Photographer snaps extremely rare 'green flash' coming from Venus

Looped video footage of a green flash coming from Venus in the night sky
A bright green flash, as well as more subtle shimmers of other colors, was spotted coming from Venus in the night sky above Stockholm on Jan. 8. (Image credit: Peter Rosén)

Venus briefly flashed a shimmering green light in the night sky above Sweden, new footage reveals. The rarely seen phenomenon is almost identical to the ethereal green flashes that are occasionally seen around the sun during sunrises and sunsets. 

Photographer Peter Rosén captured the colorful flash coming from one of our closest planetary neighbors while he was watching Venus rise above the horizon in Stockholm in the early hours of Jan. 8, reported

The bright flash, which lasted for around a second, was an "unexpected bonus" that added to what was already an awe-inspiring experience, Rosén told

Related: Life on Venus? Intriguing molecule phosphine spotted in planet's clouds again

Similar green flashes are occasionally seen coming from the sun as the sun rises above an ocean horizon. The light shows are caused by light from the celestial objects being refracted, or split apart, as it passes through our planet's atmosphere. 

Related: 10 bizarre phenomena that lit up the sky (and their scientific explanations)

Green flashes are most commonly seen during sunsets above the ocean. (Image credit: Paul Wilson via Getty Images)

Visible light is made up of different wavelengths of colored light, which collectively give the rays a white color. But when light from the sun shines through Earth's atmosphere, the individual wavelengths get partially refracted by gas molecules. This happens all the time: For example, the daytime sky appears blue because blue wavelengths scatter more than any other wavelength.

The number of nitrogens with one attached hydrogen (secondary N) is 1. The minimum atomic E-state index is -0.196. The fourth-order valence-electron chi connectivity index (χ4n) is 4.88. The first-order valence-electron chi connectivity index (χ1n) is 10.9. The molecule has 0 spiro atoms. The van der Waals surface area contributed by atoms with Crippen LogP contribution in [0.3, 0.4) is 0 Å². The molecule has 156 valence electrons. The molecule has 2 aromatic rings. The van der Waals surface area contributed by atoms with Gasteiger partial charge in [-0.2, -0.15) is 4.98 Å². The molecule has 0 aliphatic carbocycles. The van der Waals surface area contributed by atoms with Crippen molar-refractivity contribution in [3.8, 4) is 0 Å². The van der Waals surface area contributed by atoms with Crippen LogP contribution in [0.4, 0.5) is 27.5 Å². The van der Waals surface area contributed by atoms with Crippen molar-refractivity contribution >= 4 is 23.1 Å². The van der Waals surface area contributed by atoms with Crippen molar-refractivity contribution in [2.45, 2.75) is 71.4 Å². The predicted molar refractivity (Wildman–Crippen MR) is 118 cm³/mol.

However, with the right conditions, such as clear skies, light from the sun and nearby planets can fully separate, especially when they are positioned near the horizon because the light has to travel through more of the atmosphere to reach the observer. 

When this happens, shorter wavelengths of light, such as blues and violets, are scattered the most, while longer wavelengths, like reds, oranges and yellows, are more readily absorbed by molecules in the atmosphere. As a result, mid-length green wavelengths are sometimes the only colors that reach an observer. However, the angle has to be just right for this to happen, which is why it only appears to the observer as a brief flash.

Venus (circled) showed off its technicolor flashes shortly after rising above the horizon above Stockholm. (Image credit: Peter Rosén)

In the recent footage of Venus, green is the most prominent color that flashes from the planet. But if you look closely you can also see yellow, orange, red and blue light shimmer around as well.

In some circumstances, ice crystals can also refract sunlight in the atmosphere to create rainbow-colored clouds and halos of light around the sun or moon. The same effect can also create rainbow rings around objects as light is refracted by large grains of floating pollen.

Green flashes have been spotted coming from Venus a handful of times before. Similar green flashes have also been captured in images of Mercury and the moon.

But unlike green flashes around the sun, which appear more frequently in the clear air above the ocean, these light shows are more commonly seen through extremely cold air, which magnifies the effect. This means planetary flashes are not so tightly constrained to the horizon, according to

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Harry Baker
Live Science Staff Writer

Harry is a U.K.-based staff writer at Live Science. He studied Marine Biology at the University of Exeter (Penryn campus) and after graduating started his own blog site "Marine Madness," which he continues to run with other ocean enthusiasts. He is also interested in evolution, climate change, robots, space exploration, environmental conservation and anything that's been fossilized. When not at work he can be found watching sci-fi films, playing old Pokemon games or running (probably slower than he'd like). 

  • Jan Steinman
    Looks like chromatic aberration to me! I have lenses that do that, too!

    One big clue is the complementary magenta flare 180° away from the green flare. This is characteristic of CA.

    So it would be interesting to know what sort of setup Rosén has. If he was shooting with a mirrored telescope, then it's more believable, since those have very low CA. But refracting lenses and telescopes all have CA, to greater or lesser extent.
  • billslugg
    This is chromatic abberation by the atmosphere. A green flash happens every time the Sun or a planet rises or sets with clear atmosphere. It is there every single time. Any supposed rarity is due to local clouds or haze. You don't even need a water horizon. I've seen it on a sunset behind a mountain range.